, , ,

While driving up to Maine for our anniversary getaway last month, my husband asked if there was anything I especially wanted to do while we were on vacation. My reply? “Find a used bookstore!” And so we did.

When we walked through the door, the thrill of book-chasing filled me. Bookcases filled the walls from floor to ceiling, towering tall over our heads. My nostrils tingled with the aroma of books: paper, dust and print. Stacks of books were on the floor, in boxes and on tables. Bindings of every color and books of every shape, paperback and hardcover beckoned me to crane my neck and read their titles.

It reminded me of a quote from Cornelia Funke’s Inkheart:

The books in Mo and Meggie’s house were stacked under tables, on chairs, in the corners of the rooms. There where books in the kitchen and books in the lavatory. Books on the TV set and in the closet, small piles of books, tall piles of books, books thick and thin, books old and new. They welcomed Meggie down to breakfast with invitingly opened pages; they kept boredom at bay when the weather was bad. And sometimes you fell over them.

Books feel like home. I think I could find a corner in nearly any bookstore and find a book-world to lose myself in. And this time, that corner was the biographies, surprising enough since literature and children’s fiction tend to be the homiest spot for me. It was a surprise for myself, quite honestly. I hadn’t had much luck in the children’s section – a smaller selection there than I’d hoped – and I always feel overwhelmed by shelves of adult fiction, as it is much more of a challenge to find treasures there. My head dizzy with titles and author names that I didn’t like or even recognize, I moved on.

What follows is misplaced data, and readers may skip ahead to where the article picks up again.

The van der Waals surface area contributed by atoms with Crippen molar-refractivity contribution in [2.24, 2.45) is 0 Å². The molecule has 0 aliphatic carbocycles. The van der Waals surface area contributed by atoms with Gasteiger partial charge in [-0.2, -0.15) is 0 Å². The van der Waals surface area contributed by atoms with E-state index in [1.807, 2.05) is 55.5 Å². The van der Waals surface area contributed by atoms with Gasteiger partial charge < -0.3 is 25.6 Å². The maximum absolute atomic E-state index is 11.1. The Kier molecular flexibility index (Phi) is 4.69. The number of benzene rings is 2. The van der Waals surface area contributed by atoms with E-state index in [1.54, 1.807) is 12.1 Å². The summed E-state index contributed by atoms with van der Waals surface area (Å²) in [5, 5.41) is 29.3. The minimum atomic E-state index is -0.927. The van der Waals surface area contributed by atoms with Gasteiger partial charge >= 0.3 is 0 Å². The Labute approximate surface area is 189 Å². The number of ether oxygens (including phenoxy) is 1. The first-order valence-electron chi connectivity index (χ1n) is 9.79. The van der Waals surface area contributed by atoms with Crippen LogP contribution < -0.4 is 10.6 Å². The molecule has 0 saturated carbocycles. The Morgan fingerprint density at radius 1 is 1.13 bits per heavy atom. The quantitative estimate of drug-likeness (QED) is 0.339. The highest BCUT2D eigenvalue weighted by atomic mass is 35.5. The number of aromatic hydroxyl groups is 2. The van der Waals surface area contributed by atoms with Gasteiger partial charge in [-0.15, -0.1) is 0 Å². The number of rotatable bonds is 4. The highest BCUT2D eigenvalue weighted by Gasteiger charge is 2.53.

And as I walked past the shelves of biographies, my neck craned upward and angled to read spines, I saw her name.

Anne Morrow Lindbergh.

I read her first diary, Bring Me a Unicorn, a few months ago and honestly wasn’t sure if I loved it enough to warrant moving on to the four other books in her collection of journals and letters. Still, I found a stool to perch myself on and, with the extra 12 inches of height it afforded me, pulled the two journals out from between a biography about her and her book North to the Orient.

The third and fourth journals, entirely out of sequence in the quintet, but at $4.00 and $12.00 respectively, how could I resist such bargains when I knew that they go for over $20.00 each on Amazon.com? I paged through them and read snippets. Just as brilliant with prose as with Bring Me a Unicorn, plus the last book covered the start of WWII, which sounded immensely intriguing.

I tucked them under my arm and hopped off my perch. They were coming home with me, I was determined. And so they did, along with a nice shiny treasury of Calvin & Hobbes (totally classic and essential for my husband to be introduced to). And just as I felt entirely at home in that bookshop, I think my new book friends feel just as home sitting on my bookcase here at home – or in my hands as they have been often for the last month.

And as May turned out to be the month of reading Anne Morrow Lindbergh, thoughts on Locked Rooms and Open Doors and War Without and Within will come as soon I have them organized into something readable!